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MCBRIDE v. U.S.

June 14, 2001

CHARLES I. MCBRIDE, PLAINTIFF,
v.
UNITED STATES OF AMERICA, ET AL., DEFENDANTS.



The opinion of the court was delivered by: Thelton E. Henderson, District Judge.

ORDER

This matter came before the Court on Monday, June 4, 2001 on Defendants' Motion to Dismiss, or in the alternative, Motion for Summary Judgment and Plaintiff's Motion for Summary Judgment. After carefully considering the written and oral arguments of counsel, the Court finds that Defendant's Motion to Dismiss for lack of jurisdiction must be GRANTED.

INTRODUCTION

Plaintiff Charles I. McBride filed this action seeking a refund of taxes, penalties and interest for his 1979 and 1981 federal income taxes in the amount of $281,514.37. Plaintiff claims that the IRS illegally assessed taxes in 1984, 1988 and 1996 after the statute of limitations for each year had expired. The Government claims that Plaintiff failed to file a claim for refund for taxes paid within two years of the dates of payment in 1984 and 1988, and further failed to file a claim for refund within six months after the adjustment in 1996. Therefore, the Government claims that this Court lacks subject matter jurisdiction over this action for failure to timely file the claim for refund pursuant to 26 U.S.C. § 7422.

FACTUAL BACKGROUND

Plaintiff timely filed his 1979 and 1981 individual tax returns. The IRS assessed tax deficiencies against Plaintiff on February 20, 1984 for 1979 and 1981. Plaintiff paid in full in March of 1984. In June of 1988, the IRS audited Plaintiff's 1979 and 1981 individual tax return and determined that Plaintiff owed additional taxes. Instead of paying the deficiency, the IRS and Plaintiff agreed to apply excess credits from his 1982 tax return to the 1979 and 1981 deficiency. (See Pl.'s Mot. Summ. J., Partial Agreement, Ex. E.) The tax credit (Investments Tax Credits or "ITC") originated from Plaintiff's interest as a limited partner in Barrister Equipment Associates. The IRS carried back a portion of the tax credit from 1982 to his 1979 tax liability, eliminating that liability. The payments that Plaintiff originally made to satisfy the 1979 liability plus interest were credited to another tax year. The IRS also carried back a portion of the Plaintiff's unused 1982 ITC. to his 1981 tax liability, which reduced his outstanding 1981 tax liability to $33,798. On October 24, 1988, the IRS assessed the remaining unpaid tax and interest for 1981. Plaintiff satisfied this liability in full by December of 1988.

When the IRS agreed to the ITC carrybacks, Plaintiff's partnership, Barrister, was then under audit. Barrister was subject to the Tax Treatment of Partnership Items Act of 1982, ("TEFRA") 26 U.S.C. § 6221, et seq. By virtue of the nature of the partnership, Investment Tax Credits and losses are passed through to individual partners. The IRS completed its audit of the partnership in 1989 and disallowed the ITC carrybacks from Plaintiff's partnership to his individual 1979 and 1981 tax returns. This result was litigated in Tax Court in 1995, which affirmed the disallowance. Then in 1996, as a result of the disallowance, the IRS assessed tax deficiencies, including interest and penalties for 1979 and 1981 against Plaintiff in excess of $400,000.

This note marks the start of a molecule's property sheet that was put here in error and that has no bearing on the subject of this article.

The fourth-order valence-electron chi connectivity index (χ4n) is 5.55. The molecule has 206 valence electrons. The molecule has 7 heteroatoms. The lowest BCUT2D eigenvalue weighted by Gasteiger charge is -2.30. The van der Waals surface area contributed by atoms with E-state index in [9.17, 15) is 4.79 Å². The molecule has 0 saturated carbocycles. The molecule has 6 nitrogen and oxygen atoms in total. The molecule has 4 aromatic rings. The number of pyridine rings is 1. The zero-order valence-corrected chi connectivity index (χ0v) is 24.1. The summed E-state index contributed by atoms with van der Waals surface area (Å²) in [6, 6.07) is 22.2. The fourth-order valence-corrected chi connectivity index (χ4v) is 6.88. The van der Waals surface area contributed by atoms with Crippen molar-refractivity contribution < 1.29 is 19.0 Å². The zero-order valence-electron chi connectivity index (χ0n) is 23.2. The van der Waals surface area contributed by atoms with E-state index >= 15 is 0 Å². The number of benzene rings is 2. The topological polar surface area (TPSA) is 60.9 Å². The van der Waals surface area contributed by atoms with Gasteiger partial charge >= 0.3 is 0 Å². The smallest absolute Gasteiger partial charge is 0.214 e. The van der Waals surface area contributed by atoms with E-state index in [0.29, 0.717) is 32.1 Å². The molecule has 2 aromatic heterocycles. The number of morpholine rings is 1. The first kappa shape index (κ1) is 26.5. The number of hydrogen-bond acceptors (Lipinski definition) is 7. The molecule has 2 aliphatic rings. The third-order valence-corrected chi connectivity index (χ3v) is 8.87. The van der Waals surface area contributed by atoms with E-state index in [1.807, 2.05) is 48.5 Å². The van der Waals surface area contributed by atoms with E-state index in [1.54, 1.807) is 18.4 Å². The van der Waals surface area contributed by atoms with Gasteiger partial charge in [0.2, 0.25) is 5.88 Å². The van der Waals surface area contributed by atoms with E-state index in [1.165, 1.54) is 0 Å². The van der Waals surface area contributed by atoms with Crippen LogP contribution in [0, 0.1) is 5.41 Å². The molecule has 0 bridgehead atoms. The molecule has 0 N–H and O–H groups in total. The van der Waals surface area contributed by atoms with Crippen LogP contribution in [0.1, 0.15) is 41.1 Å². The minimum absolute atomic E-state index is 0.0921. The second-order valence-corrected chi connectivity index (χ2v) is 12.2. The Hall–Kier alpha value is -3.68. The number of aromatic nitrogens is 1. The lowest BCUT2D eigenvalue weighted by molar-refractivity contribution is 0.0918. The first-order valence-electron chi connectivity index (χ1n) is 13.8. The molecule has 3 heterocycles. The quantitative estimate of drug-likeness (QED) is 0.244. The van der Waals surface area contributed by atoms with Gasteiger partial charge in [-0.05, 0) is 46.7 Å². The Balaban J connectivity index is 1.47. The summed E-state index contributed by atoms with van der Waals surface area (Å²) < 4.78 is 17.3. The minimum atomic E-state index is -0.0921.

Plaintiff filed an action in August of 1997 seeking to enjoin the IRS from collecting on the alleged tax deficiencies. The U.S. District Court granted the Government's motion to dismiss for lack of jurisdiction finding Plaintiff's action barred by Anti-Injunction Act. The Ninth Circuit affirmed. In July of 1998, Plaintiff filed this complaint for a refund of tax, penalties and interest paid for taxes in 1979 and 1981. Plaintiff alleges that these were wrongfully assessed after the statute of limitations expired for 1979 and 1981. The Government contends that Plaintiff did not timely file his claim for the refund to challenge the assessments made in 1984, 1988, or 1996 and so this Court does not have subject matter jurisdiction over this action.

ARGUMENT

A. Subject Matter Jurisdiction for 1984 and 1988 Assessments

The Government claims that this Court does not have subject matter jurisdiction over this action because Plaintiff failed to timely file his claims for refund. The Internal Revenue Code, 26 U.S.C. § 7422 (a), provides:

No suit or proceeding shall be maintained in any court for the recovery of any internal revenue tax alleged to have been erroneously or illegally assessed or collected, or of any penalty claimed to have been collected without authority, or of any sum alleged to have been excessive or in any manner wrongfully collected, until a claim for refund or credit has been duly filed with the Secretary, according to the provisions of law in that regard, and the regulations of the Secretary established in pursuance thereof. Id. (emphasis added.)

The IRS assessed tax deficiencies against Plaintiff in February of 1984 and October of 1988. Plaintiff paid the amounts due in March of 1984 and by December of 1988, respectively. The statute of limitations for filing a claim for refund is two years from the time the tax was paid. Section 6511 of the Code provides:

Claim for credit or refund of an overpayment of any tax imposed by this title in respect of which tax the taxpayer is required to file a return shall be filed by the taxpayer within 3 years from the time the return was filed or 2 years from the time the tax was paid, whichever of such periods expires the later, or if ...

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